China’s pilot zones set for ‘innovative application of blockchain’

China pilot zones blockchain
A general view shows traffic during evening rush hour at the central business district (CBD) in Beijing, China, January 15, 2021. REUTERS/Tingshu Wang

BEIJING (Reuters) – China has selected 15 pilot zones and identified several areas of application to “carry out the innovative application of blockchain” technology, according to a joint government statement on Sunday.

The pilot zones include areas in China’s major cities of Beijing and Shanghai and Guangzhou and Chengdu in the southern Guangdong and Sichuan provinces, respectively, according to a statement on the Cyberspace Administration’s official WeChat social media account.

Apart from the pilot zones, 164 entities, including hospitals, universities and companies such as SAIC-GM-Wuling Automobile Co., China National Offshore Oil Corp, Beijing Gas Group Co. and Industrial and Commercial Bank of China Ltd were selected to carry out blockchain pilot projects.

The entities will conduct the projects in fields such as manufacturing, energy, government and tax services, law, education, health, trade and finance, and cross border finance.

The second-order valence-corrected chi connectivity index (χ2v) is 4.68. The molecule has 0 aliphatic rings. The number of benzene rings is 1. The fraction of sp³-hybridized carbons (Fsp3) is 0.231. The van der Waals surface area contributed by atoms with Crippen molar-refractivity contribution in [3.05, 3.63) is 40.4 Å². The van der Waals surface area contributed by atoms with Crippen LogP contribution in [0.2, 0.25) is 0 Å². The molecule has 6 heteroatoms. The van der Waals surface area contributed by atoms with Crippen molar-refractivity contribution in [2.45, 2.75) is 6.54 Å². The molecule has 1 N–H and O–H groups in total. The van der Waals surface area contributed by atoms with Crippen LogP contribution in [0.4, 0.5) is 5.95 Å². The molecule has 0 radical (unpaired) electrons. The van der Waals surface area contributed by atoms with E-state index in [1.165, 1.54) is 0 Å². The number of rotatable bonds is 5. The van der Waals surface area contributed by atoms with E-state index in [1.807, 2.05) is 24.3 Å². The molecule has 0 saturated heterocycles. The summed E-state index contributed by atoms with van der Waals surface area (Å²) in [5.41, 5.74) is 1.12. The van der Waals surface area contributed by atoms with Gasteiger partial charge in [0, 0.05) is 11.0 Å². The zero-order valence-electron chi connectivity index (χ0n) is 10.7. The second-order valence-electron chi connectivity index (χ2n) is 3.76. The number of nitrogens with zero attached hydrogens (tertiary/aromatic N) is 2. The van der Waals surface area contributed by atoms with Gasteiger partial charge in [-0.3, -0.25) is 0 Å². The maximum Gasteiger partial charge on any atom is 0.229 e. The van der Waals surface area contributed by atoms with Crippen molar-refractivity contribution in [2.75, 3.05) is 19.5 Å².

“Each area’s cyberspace administration and relevant industry regulator should… Give full play to the role of blockchain in promoting data sharing, optimising business processes, reducing operating costs and improving collaboration efficiency in building a credible system,” the statement said.

In October 2019, China president Xi Jinping said the country should accelerate the development of blockchain technology as the core for innovation.

Although China is promoting blockchain technology, it has banned bitcoin, which is based on the technology. Regulators in September cracked down on cryptocurrencies with a blanket ban on all crypto transactions and mining.

According to the cyberspace administration statement, the statement was jointly issued by 16 governmental bodies, including the ministry of education, ministry of industry and information technology, the central bank, the National Energy Administration and China Securities Regulatory Commission.

(Reporting by Emily Chow. Editing by Gerry Doyle)

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